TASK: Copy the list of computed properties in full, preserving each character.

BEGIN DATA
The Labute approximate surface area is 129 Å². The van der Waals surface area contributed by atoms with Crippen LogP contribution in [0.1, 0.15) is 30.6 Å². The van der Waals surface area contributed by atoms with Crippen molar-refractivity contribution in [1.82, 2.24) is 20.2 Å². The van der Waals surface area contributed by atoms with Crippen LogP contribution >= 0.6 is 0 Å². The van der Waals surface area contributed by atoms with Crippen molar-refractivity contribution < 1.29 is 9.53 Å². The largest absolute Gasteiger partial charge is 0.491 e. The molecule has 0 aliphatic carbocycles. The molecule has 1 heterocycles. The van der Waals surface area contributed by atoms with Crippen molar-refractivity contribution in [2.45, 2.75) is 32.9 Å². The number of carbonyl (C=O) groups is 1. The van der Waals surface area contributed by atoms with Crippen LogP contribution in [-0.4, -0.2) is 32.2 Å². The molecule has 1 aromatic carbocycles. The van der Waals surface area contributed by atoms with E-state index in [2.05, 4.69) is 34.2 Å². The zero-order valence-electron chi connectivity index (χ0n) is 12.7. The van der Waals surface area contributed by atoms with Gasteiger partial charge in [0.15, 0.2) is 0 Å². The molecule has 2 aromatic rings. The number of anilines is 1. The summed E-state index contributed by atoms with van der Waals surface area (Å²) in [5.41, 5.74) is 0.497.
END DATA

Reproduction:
The Labute approximate surface area is 129 Å². The van der Waals surface area contributed by atoms with Crippen LogP contribution in [0.1, 0.15) is 30.6 Å². The van der Waals surface area contributed by atoms with Crippen molar-refractivity contribution in [1.82, 2.24) is 20.2 Å². The van der Waals surface area contributed by atoms with Crippen LogP contribution >= 0.6 is 0 Å². The van der Waals surface area contributed by atoms with Crippen molar-refractivity contribution < 1.29 is 9.53 Å². The largest absolute Gasteiger partial charge is 0.491 e. The molecule has 0 aliphatic carbocycles. The molecule has 1 heterocycles. The van der Waals surface area contributed by atoms with Crippen molar-refractivity contribution in [2.45, 2.75) is 32.9 Å². The number of carbonyl (C=O) groups is 1. The van der Waals surface area contributed by atoms with Crippen LogP contribution in [-0.4, -0.2) is 32.2 Å². The molecule has 1 aromatic carbocycles. The van der Waals surface area contributed by atoms with E-state index in [2.05, 4.69) is 34.2 Å². The zero-order valence-electron chi connectivity index (χ0n) is 12.7. The van der Waals surface area contributed by atoms with Gasteiger partial charge in [0.15, 0.2) is 0 Å². The molecule has 2 aromatic rings. The number of anilines is 1. The summed E-state index contributed by atoms with van der Waals surface area (Å²) in [5.41, 5.74) is 0.497.